For white diamonds, color grades indicate the lack of color. Color is widely considered the second most important characteristic after cut, as the color grading scale determines the whiteness of your diamond. How high a diamond will be graded on the scale will be decided by the least amount of color in the stone. Completely colorless diamonds are at the top of the color grading scale as D, E or F. These are the rarest and most expensive color grades.

When moving down the color scale to G, H and I, diamonds will begin to manifest extremely slight nuances of yellow, which typically cannot be detected by the untrained eye. Further down the scale, diamonds begin to reveal more color.


Of the Four Cs, clarity is the easiest to understand and grade, and leading experts believe that clarity generally bears the least impact on a diamond's appearance. Clarity refers to the naturally occurring inclusions inside the stone, these are also known as the diamond’s “finger prints”. As inclusions tend to be minuscule, they do not in most cases affect the beauty of a diamond in a noticeable way. Inclusions can appear as white spots or black carbon deposits which formed inside the stone during the crystallization process. Other inclusions can occur as tiny cracks, feathers and other internal vein-like characteristics. Diamonds that have the least amount of inclusions will be given the highest clarity grades.

The clarity grading scale begins at the top with Flawless, also known as F. Flawless diamonds possess zero blemishes both on the exterior and interior of the stone. These are the most rare and expensive of the clarity grades.

F, on the clarity scale, is followed by Internally Flawless, or IF. An internally flawless diamond has no interior inclusions, but may possess one or more exterior imperfections. Internally flawless diamonds are also extremely rare and valuable.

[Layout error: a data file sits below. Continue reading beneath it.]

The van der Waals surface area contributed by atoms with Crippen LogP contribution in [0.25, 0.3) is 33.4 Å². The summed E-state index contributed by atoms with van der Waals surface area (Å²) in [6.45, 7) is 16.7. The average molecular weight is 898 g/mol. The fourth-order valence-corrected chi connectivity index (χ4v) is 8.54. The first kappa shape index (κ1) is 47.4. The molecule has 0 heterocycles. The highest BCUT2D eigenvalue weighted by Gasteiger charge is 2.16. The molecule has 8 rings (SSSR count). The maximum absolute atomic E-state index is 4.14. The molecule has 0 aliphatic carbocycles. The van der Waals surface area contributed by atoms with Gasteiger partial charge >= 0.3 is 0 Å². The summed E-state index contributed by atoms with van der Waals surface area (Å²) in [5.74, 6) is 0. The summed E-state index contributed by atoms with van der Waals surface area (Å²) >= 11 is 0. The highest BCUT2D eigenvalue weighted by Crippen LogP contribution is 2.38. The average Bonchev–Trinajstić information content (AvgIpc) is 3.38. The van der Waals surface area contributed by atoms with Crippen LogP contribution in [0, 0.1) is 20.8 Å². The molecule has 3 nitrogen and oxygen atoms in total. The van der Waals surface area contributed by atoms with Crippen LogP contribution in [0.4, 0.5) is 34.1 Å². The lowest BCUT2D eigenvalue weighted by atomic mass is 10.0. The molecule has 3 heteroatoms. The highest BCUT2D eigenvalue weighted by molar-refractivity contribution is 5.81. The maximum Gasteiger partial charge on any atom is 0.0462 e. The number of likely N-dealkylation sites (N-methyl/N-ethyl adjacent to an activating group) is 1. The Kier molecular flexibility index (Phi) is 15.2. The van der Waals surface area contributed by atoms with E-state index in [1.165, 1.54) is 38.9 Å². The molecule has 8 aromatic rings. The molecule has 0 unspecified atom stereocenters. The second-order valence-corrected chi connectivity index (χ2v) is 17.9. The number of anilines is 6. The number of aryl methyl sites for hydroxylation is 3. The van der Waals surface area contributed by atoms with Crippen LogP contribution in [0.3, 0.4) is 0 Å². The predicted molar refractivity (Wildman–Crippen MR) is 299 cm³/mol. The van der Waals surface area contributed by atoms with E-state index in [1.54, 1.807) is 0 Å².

Following IF is VVS, or Very Very Slightly Included. VVS is split into two categories, VVS1 and VVS2, the latter having marginally more inclusions than the first. After VVS is VS, or Very Slightly included. VS also has two sub-grades, VS1 and VS2. VS is followed by SI, or Slightly Included, which has three sub-grades, SI1, SI2 and SI3.

Inclusions in the VVS, VS and SI grades are not visible to the naked eye and can generally only be viewed under intense magnification by a trained professional. Following SI on the clarity scale are I, for included, and C, which are commercial quality diamonds.


Carat refers to the weight of the stone, but does not wholly encompass the actual size of the diamond. Diamond size should be measured by 1) The carat weight, 2) The proportioning of the diamond and 3) The cut grading. For example, a diamond that is one carat in weight but is proportionally smaller across the top of the stone with a poor cut grading can appear significantly smaller than an ideal cut one carat diamond. If a diamond is cut using the correct proportions a diamond of a lower carat weight, but higher cut grade can appear considerably larger than a stone with a larger carat weight with a lower cut grading.

A single carat is comprised of 100 points. So 1/2 of a carat equals 50 points. The higher the carat weight, the rarer, and generally, the more expensive the diamond will be. Diamonds can range from 1 point to 545 carats, which is the largest known cut diamond on record today called the Golden Jubilee.

The price of a diamond goes up exponentially once it reaches the full- and half-carat weight benchmarks, whereas stones with a carat weight just under the round numbers of 1 Carat, 2 Carats, 2.5 Carats and so forth, can often reflect a lower price.